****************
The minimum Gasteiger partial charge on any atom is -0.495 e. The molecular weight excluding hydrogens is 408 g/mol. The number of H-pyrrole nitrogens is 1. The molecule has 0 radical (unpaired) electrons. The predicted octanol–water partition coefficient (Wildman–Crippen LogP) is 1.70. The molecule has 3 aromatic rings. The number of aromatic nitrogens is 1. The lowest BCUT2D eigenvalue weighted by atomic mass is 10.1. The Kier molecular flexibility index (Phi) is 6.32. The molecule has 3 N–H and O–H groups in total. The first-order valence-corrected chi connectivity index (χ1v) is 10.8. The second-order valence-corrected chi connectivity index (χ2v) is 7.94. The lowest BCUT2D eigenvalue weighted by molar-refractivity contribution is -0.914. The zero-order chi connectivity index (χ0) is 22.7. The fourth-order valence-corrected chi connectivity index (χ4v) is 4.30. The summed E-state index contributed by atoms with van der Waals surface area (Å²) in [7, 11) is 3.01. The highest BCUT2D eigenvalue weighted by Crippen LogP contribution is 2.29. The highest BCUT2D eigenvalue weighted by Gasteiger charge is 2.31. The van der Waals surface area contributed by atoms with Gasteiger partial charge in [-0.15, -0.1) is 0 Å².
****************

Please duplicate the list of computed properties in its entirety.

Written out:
The minimum Gasteiger partial charge on any atom is -0.495 e. The molecular weight excluding hydrogens is 408 g/mol. The number of H-pyrrole nitrogens is 1. The molecule has 0 radical (unpaired) electrons. The predicted octanol–water partition coefficient (Wildman–Crippen LogP) is 1.70. The molecule has 3 aromatic rings. The number of aromatic nitrogens is 1. The lowest BCUT2D eigenvalue weighted by atomic mass is 10.1. The Kier molecular flexibility index (Phi) is 6.32. The molecule has 3 N–H and O–H groups in total. The first-order valence-corrected chi connectivity index (χ1v) is 10.8. The second-order valence-corrected chi connectivity index (χ2v) is 7.94. The lowest BCUT2D eigenvalue weighted by molar-refractivity contribution is -0.914. The zero-order chi connectivity index (χ0) is 22.7. The fourth-order valence-corrected chi connectivity index (χ4v) is 4.30. The summed E-state index contributed by atoms with van der Waals surface area (Å²) in [7, 11) is 3.01. The highest BCUT2D eigenvalue weighted by Crippen LogP contribution is 2.29. The highest BCUT2D eigenvalue weighted by Gasteiger charge is 2.31. The van der Waals surface area contributed by atoms with Gasteiger partial charge in [-0.15, -0.1) is 0 Å².